Here in in the land of Facebook, Google and Twitter hardly a day goes by without a constant mention of ebooks, social networks or a super-wired generation awaiting the next digital technology. So, when I tried to explain to some friends that I was attending a fair for the book arts and another one for antiquarian books and manuscripts, the landscape got a bit too nebulous.
But there I was, at the Codex Book Fair, already on its second day of workshops and meetings, ready to hear about fine printing in Mexico from Juan Nicanor Pascoe, perhaps the best-known Mexican master printer. He not only (re)claimed his Mexican heritage, but delighted a SRO audience on how he arrived at his trade, via Iowa, finally settling at his current locus amoemus,(Tacámbaro) in rural Michoacan.
A few days later on an unexpected visit to the Stanford campus, Pascoe told of his other talent: music, “I am better known among musicians,” having just returned from an encuentro musical veracruzano. Pascoe is no stranger to SALAMistas, just ask Theresa Salazar (UC-Berkeley-Bancroft), Teresa Chapa (UNC-Chapel Hill) and Nerea Llamas (Michigan), who visited his Taller Martin Pescador. The name of the press was chosen by Roberto Bolaño, a yet unknown young Chilean writer who led a group of vagabond poets, infrarealistas, and for whom Pascoe published an early poetry chapbook of 225 copies entitled: Reinventar el amor.
In this milieu of fine presses, Latin America was well represented, by Pascoe and his young partner Artemio Rodriguez and by others familiar to SALALM: Colombia’s Arte dos Grafico and California’s Catherine Docter from Libros San Cristobal, probably one of the best kept secrets in the region.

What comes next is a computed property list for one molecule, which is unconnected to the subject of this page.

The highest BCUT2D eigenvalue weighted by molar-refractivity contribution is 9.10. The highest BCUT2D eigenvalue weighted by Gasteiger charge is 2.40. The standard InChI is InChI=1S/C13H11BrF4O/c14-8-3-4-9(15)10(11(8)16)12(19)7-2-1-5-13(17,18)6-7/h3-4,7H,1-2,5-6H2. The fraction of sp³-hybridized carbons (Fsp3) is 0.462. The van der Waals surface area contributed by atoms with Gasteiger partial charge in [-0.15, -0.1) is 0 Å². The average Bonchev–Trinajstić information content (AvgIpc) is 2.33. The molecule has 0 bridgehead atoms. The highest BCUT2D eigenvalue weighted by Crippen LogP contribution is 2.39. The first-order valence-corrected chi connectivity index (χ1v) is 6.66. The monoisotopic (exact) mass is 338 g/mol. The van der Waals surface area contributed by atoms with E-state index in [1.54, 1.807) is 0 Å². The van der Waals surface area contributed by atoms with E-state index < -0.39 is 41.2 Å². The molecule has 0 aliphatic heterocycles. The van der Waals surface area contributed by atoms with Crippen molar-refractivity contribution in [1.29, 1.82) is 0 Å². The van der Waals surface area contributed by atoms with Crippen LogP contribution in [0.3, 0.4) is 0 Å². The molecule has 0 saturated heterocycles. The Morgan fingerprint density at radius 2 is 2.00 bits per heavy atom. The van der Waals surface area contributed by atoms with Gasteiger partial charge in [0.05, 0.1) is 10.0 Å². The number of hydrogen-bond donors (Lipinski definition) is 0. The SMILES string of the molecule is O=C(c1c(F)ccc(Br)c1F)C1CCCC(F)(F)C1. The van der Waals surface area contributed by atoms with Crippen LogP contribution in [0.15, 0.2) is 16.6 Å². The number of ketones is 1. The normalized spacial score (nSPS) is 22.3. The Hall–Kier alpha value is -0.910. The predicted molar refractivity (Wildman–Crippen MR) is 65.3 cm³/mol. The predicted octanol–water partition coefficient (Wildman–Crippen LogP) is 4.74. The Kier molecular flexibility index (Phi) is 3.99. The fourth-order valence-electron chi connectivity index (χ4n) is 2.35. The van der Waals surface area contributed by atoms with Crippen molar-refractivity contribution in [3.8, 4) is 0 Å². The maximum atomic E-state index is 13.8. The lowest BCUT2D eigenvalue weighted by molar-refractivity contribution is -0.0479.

Following the book arts festival came the yearly pilgrimage for many of the same book lovers/collectors to the 44th International California Antiquarian Book Fair. As with many other things, both New York and California claim to have the best one in North America. Unlike previous years, there seemed to be fewer attendees, a sign of the dire economic times. Even so, dealers brought out their best rare/unique titles, like Gustave Doré’s Corrida de toros. At $28,000, the six prints were best admired from afar. I even felt guilty taking the profusely illustrated catalogue from the London dealer. For the less affluent, $11,000 could have been just fine for that masterpiece of 19th century Mexican cartography: Atlas Pintoresco e Histórico de los Estados Unidos Mexicanos.
There were also items a precios módicos, like Sanctus sonorensis, a prayer-like visual text honoring the undocumented immigrants who die in the Sonoran desert.
For rare Latinamericana visits to: Bray Books, Libros Latinos and Plaza Books were a must, along with a stop at a Barcelona dealer which had brought some first editions of Lorca, Neruda, and Miguel Angel Asturias, among others. You could even find a signed grabado by the great Mexican muralist Orozco. It turned out to be false, but when I went to see it, the price was still listed over $1000.
At the end of the weekend fest, the last minute crowds seemed to have arrived. I left, 90 minutes before closing, amused at some of the clever names: Any Amount of Books, Back of Beyond Books, Between the Covers, Books of Wonder, By the Book, Carpe Diem, First Folio, Literary Lion, Lost Horizon, Sanctuary Books, and Serendipity, etc.
I kept hoping to find the dealer from whom I bought a few Mexican Revolution postcards last year. How can I forget that mujer valiente from 100 years ago, the one who defied the often mistranslation of soldadera as camp follower. I wouldn’t dare call her that, would you?
1) Codex Espangliensis From Columbus to the Border Patrol by Guillermo Gómez-Peña, Enrique Chagoya and Felicia Rice. (trade edition published by City Lights Books, 2000). Moving Parts Press published the limited edition.
2) Juan Nicanor Pascoe and Artemio Rodriguez at a 2009 event featureing their collaborative book Tacámbaro (on display at Codex 2011). It is a fully illustrated, handprinted artist book featuring Jose Ruben Romero’s collection of poems and contains 72 black & white blockprints by Rodriguez.